Helping local authorities to think fleet

Catherine Bowen, senior policy advisor, BVRLA, urges action in the development of charging infrastructure in order to help fleet drivers meet decarbonisation targets

The question over which came first, the chicken or the egg, is a debate as old as time; an analogy that has been applied to electric vehicles since the first models started coming to market. The paradox being that people will buy more electric vehicles when the infrastructure is there, but that the infrastructure will only expand when the demand is there to justify it. An issue still present today.

2021 was another record-breaking year for electric vehicles. It appears that we have passed the tipping point for EV adoption, with the number of plug-in vehicles on UK roads only set to rise as we approach the 2030 and 2035 phase-out targets. This is consistent with what the BVRLA reported in September in its latest Road to Zero Report Card. Assessing the progress towards zero-emission fleets by EV supply, EV demand and charging infrastructure, the report broadly showed positive moves in both supply and demand. While the trajectory for infrastructure is still upwards there is still some way to go.

Regardless of what represents the chicken and the egg when considering electric vehicles, infrastructure has not come first.

We need a seismic acceleration in the delivery of charging solutions, taking us from the current situation of around 29,000 charge points into a fully supported infrastructure that can power the 11 million EVs expected on the road by 2030. Solutions need to be developed and implemented across the board, requiring extensive cooperation between those in the private sector as well as policymakers, energy companies, regional business representatives and automotive manufacturers themselves.

Fleets have always led the drive to decarbonisation and will continue to do so, yet charging strategies have been focused on individual drivers and private use cases. This approach needs to change for the network to deliver in the way it is required to.

To put a greater spotlight on the challenges facing fleets when it comes to the necessary infrastructure, the BVRLA has commissioned a study that will not only remind local authorities that fleets exist, but emphasise the crucial role they are playing in bringing EVs to our roads too. By highlighting the challenges faced by the sector, the report will encourage greater engagement with fleets and industry bodies, such as the BVRLA, so charging infrastructure plans are fit for purpose.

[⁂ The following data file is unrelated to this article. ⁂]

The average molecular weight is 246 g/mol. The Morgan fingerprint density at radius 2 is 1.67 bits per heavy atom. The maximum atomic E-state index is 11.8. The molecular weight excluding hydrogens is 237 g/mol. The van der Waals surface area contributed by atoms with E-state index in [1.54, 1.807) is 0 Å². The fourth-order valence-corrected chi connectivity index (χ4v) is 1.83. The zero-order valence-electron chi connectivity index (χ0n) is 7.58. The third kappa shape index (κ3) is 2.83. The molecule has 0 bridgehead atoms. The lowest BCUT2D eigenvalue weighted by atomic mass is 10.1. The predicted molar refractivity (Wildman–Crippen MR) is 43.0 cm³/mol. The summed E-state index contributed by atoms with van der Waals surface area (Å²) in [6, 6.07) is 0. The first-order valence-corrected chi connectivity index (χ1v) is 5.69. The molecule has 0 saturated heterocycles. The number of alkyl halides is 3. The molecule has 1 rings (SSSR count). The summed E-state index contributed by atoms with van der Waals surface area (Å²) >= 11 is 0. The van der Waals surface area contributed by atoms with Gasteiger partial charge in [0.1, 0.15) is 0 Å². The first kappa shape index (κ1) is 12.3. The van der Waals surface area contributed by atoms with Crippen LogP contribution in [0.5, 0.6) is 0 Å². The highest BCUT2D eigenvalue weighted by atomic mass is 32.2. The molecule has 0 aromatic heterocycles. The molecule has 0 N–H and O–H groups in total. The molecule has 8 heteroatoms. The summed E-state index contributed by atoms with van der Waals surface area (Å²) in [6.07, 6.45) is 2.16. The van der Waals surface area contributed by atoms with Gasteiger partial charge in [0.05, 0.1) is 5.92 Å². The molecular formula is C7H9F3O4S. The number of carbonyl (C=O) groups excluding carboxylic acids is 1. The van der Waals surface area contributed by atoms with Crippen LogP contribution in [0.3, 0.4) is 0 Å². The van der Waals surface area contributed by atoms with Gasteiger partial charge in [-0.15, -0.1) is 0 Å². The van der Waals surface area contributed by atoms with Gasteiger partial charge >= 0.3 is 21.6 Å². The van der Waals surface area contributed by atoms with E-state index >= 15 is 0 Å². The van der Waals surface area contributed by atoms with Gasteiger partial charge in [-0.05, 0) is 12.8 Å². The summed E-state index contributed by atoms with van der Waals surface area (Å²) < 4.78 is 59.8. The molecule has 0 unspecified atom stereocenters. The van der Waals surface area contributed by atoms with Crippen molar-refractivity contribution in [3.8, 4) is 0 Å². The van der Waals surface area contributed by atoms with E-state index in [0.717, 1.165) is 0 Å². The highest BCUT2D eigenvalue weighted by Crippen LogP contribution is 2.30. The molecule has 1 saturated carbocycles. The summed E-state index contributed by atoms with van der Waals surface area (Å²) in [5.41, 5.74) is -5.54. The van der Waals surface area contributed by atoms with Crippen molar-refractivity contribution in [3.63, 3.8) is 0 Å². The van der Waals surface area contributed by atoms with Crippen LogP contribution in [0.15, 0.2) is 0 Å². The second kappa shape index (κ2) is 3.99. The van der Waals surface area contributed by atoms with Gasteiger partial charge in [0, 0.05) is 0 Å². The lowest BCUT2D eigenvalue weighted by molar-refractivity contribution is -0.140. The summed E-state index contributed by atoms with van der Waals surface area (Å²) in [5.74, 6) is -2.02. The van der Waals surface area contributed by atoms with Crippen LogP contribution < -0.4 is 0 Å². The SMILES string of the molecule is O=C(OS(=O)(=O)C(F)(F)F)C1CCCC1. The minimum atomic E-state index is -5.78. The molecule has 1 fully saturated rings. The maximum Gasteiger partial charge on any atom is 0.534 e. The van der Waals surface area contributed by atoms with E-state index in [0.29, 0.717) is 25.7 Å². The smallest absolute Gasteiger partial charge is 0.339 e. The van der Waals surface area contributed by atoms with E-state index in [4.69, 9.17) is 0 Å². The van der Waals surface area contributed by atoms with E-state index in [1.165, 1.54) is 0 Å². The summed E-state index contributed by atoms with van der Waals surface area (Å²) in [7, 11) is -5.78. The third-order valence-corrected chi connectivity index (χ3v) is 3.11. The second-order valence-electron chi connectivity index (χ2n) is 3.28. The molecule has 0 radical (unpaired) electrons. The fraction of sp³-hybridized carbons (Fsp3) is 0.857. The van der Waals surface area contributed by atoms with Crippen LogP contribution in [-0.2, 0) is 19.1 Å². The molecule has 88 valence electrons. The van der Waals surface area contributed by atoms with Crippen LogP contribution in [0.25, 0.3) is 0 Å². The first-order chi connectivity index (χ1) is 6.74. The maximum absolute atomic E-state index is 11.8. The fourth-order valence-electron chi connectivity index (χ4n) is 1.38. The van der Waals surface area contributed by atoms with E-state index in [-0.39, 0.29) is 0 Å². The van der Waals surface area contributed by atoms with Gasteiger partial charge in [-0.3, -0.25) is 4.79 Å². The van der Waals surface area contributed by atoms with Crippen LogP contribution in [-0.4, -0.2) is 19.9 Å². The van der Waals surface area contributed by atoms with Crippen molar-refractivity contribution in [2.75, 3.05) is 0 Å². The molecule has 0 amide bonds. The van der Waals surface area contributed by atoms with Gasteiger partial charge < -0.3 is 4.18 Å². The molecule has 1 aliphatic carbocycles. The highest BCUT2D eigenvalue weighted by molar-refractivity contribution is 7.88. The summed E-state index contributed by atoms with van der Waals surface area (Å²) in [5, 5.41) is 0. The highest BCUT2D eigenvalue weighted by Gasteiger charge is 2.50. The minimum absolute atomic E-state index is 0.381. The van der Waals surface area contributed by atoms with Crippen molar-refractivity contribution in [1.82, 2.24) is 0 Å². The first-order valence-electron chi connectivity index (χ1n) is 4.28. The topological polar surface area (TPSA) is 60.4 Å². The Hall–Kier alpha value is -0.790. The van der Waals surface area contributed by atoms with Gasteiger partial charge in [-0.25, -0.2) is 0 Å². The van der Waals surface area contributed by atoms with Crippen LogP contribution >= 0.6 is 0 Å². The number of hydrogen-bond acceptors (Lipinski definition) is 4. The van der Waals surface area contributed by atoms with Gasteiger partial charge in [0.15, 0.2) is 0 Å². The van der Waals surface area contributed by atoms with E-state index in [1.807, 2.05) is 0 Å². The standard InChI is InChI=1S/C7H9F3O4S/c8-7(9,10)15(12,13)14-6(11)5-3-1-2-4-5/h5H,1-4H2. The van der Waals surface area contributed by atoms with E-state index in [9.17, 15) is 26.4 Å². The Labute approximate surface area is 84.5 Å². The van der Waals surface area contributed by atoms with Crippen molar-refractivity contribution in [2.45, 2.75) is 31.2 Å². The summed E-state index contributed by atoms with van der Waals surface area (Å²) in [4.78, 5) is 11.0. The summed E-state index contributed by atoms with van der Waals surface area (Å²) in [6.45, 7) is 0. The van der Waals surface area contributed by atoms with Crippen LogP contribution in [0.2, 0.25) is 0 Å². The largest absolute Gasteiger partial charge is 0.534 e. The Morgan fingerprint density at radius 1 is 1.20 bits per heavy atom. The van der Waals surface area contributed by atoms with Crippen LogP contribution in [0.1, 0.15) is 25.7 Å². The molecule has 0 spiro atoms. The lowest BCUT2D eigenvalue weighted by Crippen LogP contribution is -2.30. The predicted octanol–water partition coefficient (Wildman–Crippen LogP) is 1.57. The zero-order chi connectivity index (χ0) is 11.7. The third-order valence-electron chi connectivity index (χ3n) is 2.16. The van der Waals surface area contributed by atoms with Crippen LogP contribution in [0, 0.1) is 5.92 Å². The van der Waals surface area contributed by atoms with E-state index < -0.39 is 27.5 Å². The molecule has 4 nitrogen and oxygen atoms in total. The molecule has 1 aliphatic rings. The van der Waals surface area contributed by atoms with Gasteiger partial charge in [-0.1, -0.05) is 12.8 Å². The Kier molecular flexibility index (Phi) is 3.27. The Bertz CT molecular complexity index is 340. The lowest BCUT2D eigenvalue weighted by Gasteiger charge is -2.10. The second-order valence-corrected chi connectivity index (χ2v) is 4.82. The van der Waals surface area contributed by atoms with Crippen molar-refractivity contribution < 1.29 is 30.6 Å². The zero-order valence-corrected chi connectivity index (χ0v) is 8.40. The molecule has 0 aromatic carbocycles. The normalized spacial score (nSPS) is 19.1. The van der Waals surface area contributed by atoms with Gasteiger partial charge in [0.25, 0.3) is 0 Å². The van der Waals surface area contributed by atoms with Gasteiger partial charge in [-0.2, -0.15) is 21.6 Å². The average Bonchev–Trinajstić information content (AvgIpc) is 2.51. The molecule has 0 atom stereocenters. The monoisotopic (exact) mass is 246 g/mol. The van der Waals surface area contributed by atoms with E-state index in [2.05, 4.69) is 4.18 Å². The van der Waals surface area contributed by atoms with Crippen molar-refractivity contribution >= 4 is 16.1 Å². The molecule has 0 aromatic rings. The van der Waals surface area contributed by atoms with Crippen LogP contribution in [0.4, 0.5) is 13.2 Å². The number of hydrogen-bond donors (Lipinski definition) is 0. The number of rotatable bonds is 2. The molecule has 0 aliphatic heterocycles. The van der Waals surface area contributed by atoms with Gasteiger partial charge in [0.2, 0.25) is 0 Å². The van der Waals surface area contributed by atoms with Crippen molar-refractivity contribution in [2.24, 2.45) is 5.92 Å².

The report provides detailed case studies, genuine advice and tangible solutions that can be applied across the UK. It is designed to ensure fleets are at the forefront of decision-makers' minds when it comes to the planning, roll-out, and maintenance of a charging network, with collaboration at its core and arming those local authorities with the background knowledge they need to develop informed strategies.

A total of 13 recommendations are provided in the report, split into four distinct groups:

Catherine Bowen, senior policy advisor, BVRLA


Matching types of provision to emerging gaps in infrastructure: Building and development regulations are increasing the obligation for more charge points to be installed already, but more consideration needs to be given to ensure those installations are fit for purpose and benefit the biggest number of potential use cases.


Building trust in the reliability of infrastructure: Vehicle or employee downtime due to charging has the potential to have a detrimental impact on productivity and customer service. Drivers need to know that they can trust the network to meet their needs and for charge points to be reliable to ensure continuity of service and effective planning.


Ensuring consistent ease of access: Many current solutions offer different payment methods, restrict access, or do not cater to users with reduced mobility or disabilities. Access needs to be widespread and payments simple for fleets to effectively manage operations and support drivers.


Creating a future framework for decisions based on user need: This considers the ongoing role local authorities will be required to play, in conjunction with national government and private providers. Open collaboration between these parties will mean that long-term solutions can be developed in a way that benefit all road users.

We were proud to launch this report at the BVRLA’s Fleets in Charge webinar on Wednesday 16 February, ‘Untangling the Charging Conundrum’. The key findings were shared with delegates and the full report was made available afterwards.

The BVRLA is now working closely with government at a local and national level to use the report and its recommendations as part of open, collaborative discussions that will seek greater consideration being given to fleets across the UK.

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